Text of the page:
#vivelafeminism: #shepersisted: we persist, we resist and we win – @msmagazine
The sexism that our generation has largely faced has not really been the overt, outlandish sexism our mothers and grandmothers protested decades ago. We mostly only see that sexism in films, or read about it or occasionally glimpse it in our older relatives who “don’t know any better.” But we are still surrounded by it—it just hides in subtly, in micro-aggressions, in the subconscious ways that all of us perceive ourselves and each other. If I said that unconscious sexism played a role in how the left behaved this past election cycle, I wouldn’t be the first. I’ve spent more than a decade in universities suffering through mansplaining from well-meaning men who would describe themselves as feminists—and I’m not the only one this happens to.
And there is a corollary to all of this—which is what these messages do to men and the culture of masculinity. When we raise boys (setting aside for a moment the also problematic issues of heteronormativity in these cultural lessons) to treat women with deference, to treat them “like ladies,” we are also teaching them that women are in need of this help and men are required to provide it. We can write sardonic quips of mansplainers mansplaining, but the mansplainer mansplains because he has been socialized to do so. The white knight has been conditioned to see the women around as needing his help and guidance, even when he isn’t conscious that this is what he’s been taught or that this is what he’s actually doing. Good, feminist, woke men still do this—without realizing it. Not with malevolence, but with benevolence. Their well-intentioned behavior cyclically reinforces these mechanisms of harm.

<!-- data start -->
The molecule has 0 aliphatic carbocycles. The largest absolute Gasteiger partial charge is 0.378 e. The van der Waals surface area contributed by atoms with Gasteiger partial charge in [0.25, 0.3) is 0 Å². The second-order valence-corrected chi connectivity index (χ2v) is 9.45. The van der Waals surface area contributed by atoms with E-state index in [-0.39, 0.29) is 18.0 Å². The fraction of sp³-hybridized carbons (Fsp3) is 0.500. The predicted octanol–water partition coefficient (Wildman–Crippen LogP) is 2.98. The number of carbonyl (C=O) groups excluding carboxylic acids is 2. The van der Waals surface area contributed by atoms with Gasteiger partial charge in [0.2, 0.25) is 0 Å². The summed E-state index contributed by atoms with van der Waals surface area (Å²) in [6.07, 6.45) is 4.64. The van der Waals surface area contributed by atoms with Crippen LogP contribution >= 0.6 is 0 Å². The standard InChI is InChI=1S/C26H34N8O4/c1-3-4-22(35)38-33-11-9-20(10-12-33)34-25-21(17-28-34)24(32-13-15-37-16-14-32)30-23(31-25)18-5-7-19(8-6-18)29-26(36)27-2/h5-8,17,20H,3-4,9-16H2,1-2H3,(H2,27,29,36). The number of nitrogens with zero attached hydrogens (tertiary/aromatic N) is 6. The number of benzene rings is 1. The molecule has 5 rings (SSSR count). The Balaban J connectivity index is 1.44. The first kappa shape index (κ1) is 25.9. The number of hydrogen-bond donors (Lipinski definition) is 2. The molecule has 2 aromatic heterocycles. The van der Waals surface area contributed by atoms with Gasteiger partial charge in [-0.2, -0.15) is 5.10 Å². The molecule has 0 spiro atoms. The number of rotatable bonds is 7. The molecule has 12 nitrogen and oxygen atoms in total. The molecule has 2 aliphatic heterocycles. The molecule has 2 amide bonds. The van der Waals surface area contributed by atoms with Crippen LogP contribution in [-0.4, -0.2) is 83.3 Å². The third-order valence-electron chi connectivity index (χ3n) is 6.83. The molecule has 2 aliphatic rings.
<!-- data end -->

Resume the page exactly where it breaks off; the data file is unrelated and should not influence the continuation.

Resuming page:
We’ve been dealing with white knights, who—whether they mean to or not—have been fostering complacency and diminishing our power. But all the while, trolls were actually growing in number and becoming emboldened by a frighteningly welcoming media presence.
I was horrified to watch the unthinkable happen on election night. I was with my research assistants and some students from my women’s studies course in a campus conference room, ready to celebrate what we thought would be an historic occasion—and historic it was, but celebratory it was not. In the weeks since I have felt lost and angry—but I have also been witnessing an awakening.